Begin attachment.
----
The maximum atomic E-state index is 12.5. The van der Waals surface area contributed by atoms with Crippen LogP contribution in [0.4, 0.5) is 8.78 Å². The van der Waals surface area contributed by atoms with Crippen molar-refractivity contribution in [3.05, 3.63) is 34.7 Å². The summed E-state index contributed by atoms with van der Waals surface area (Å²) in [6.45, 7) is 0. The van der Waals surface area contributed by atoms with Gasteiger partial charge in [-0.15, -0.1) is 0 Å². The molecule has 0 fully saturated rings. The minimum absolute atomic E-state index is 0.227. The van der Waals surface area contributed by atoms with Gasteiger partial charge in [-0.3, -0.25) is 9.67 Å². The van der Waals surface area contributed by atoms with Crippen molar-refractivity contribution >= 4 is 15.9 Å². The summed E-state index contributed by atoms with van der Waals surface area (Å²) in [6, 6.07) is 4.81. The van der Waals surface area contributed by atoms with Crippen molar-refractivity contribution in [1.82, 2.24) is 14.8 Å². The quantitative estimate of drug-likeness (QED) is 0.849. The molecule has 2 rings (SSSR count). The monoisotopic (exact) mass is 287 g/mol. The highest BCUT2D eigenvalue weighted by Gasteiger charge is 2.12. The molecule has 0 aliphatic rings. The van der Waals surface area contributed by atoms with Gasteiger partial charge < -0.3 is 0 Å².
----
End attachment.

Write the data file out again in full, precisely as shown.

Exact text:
The maximum atomic E-state index is 12.5. The van der Waals surface area contributed by atoms with Crippen LogP contribution in [0.4, 0.5) is 8.78 Å². The van der Waals surface area contributed by atoms with Crippen molar-refractivity contribution in [3.05, 3.63) is 34.7 Å². The summed E-state index contributed by atoms with van der Waals surface area (Å²) in [6.45, 7) is 0. The van der Waals surface area contributed by atoms with Gasteiger partial charge in [-0.15, -0.1) is 0 Å². The molecule has 0 fully saturated rings. The minimum absolute atomic E-state index is 0.227. The van der Waals surface area contributed by atoms with Gasteiger partial charge in [-0.3, -0.25) is 9.67 Å². The van der Waals surface area contributed by atoms with Crippen molar-refractivity contribution >= 4 is 15.9 Å². The summed E-state index contributed by atoms with van der Waals surface area (Å²) in [6, 6.07) is 4.81. The van der Waals surface area contributed by atoms with Crippen molar-refractivity contribution in [1.82, 2.24) is 14.8 Å². The quantitative estimate of drug-likeness (QED) is 0.849. The molecule has 2 rings (SSSR count). The monoisotopic (exact) mass is 287 g/mol. The highest BCUT2D eigenvalue weighted by Gasteiger charge is 2.12. The molecule has 0 aliphatic rings. The van der Waals surface area contributed by atoms with Gasteiger partial charge < -0.3 is 0 Å².